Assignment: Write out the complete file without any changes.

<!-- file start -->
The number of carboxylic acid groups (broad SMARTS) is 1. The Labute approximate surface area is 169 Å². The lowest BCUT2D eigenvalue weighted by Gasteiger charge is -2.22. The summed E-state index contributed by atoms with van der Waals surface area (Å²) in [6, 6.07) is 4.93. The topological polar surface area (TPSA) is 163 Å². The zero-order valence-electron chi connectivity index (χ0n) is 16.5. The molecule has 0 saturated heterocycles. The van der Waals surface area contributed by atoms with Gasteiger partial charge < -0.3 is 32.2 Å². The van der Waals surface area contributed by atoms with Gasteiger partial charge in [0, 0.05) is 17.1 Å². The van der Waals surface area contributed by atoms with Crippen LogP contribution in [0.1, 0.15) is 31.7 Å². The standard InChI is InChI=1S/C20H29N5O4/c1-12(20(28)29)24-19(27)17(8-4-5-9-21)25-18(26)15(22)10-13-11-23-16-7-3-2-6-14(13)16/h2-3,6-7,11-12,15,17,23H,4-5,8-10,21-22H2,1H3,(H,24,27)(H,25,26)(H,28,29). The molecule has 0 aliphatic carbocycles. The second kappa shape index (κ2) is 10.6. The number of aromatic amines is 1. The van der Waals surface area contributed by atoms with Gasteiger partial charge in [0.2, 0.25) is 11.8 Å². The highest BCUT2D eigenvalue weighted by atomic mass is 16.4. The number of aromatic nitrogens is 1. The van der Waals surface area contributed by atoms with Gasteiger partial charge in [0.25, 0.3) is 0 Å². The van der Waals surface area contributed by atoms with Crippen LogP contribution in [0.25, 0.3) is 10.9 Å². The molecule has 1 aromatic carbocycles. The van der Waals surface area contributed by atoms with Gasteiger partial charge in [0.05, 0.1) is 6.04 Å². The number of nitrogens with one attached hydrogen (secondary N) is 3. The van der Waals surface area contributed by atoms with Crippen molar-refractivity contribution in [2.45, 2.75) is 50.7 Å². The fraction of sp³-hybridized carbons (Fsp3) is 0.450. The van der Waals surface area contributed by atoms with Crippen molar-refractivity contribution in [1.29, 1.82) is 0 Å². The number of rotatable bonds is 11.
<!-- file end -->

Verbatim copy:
The number of carboxylic acid groups (broad SMARTS) is 1. The Labute approximate surface area is 169 Å². The lowest BCUT2D eigenvalue weighted by Gasteiger charge is -2.22. The summed E-state index contributed by atoms with van der Waals surface area (Å²) in [6, 6.07) is 4.93. The topological polar surface area (TPSA) is 163 Å². The zero-order valence-electron chi connectivity index (χ0n) is 16.5. The molecule has 0 saturated heterocycles. The van der Waals surface area contributed by atoms with Gasteiger partial charge < -0.3 is 32.2 Å². The van der Waals surface area contributed by atoms with Gasteiger partial charge in [0, 0.05) is 17.1 Å². The van der Waals surface area contributed by atoms with Crippen LogP contribution in [0.1, 0.15) is 31.7 Å². The standard InChI is InChI=1S/C20H29N5O4/c1-12(20(28)29)24-19(27)17(8-4-5-9-21)25-18(26)15(22)10-13-11-23-16-7-3-2-6-14(13)16/h2-3,6-7,11-12,15,17,23H,4-5,8-10,21-22H2,1H3,(H,24,27)(H,25,26)(H,28,29). The molecule has 0 aliphatic carbocycles. The second kappa shape index (κ2) is 10.6. The number of aromatic amines is 1. The van der Waals surface area contributed by atoms with Gasteiger partial charge in [0.2, 0.25) is 11.8 Å². The highest BCUT2D eigenvalue weighted by atomic mass is 16.4. The number of aromatic nitrogens is 1. The van der Waals surface area contributed by atoms with Gasteiger partial charge in [0.25, 0.3) is 0 Å². The van der Waals surface area contributed by atoms with Crippen LogP contribution in [0.25, 0.3) is 10.9 Å². The molecule has 1 aromatic carbocycles. The van der Waals surface area contributed by atoms with Gasteiger partial charge in [0.05, 0.1) is 6.04 Å². The number of nitrogens with one attached hydrogen (secondary N) is 3. The van der Waals surface area contributed by atoms with Crippen molar-refractivity contribution in [2.45, 2.75) is 50.7 Å². The fraction of sp³-hybridized carbons (Fsp3) is 0.450. The van der Waals surface area contributed by atoms with Crippen molar-refractivity contribution in [1.29, 1.82) is 0 Å². The number of rotatable bonds is 11.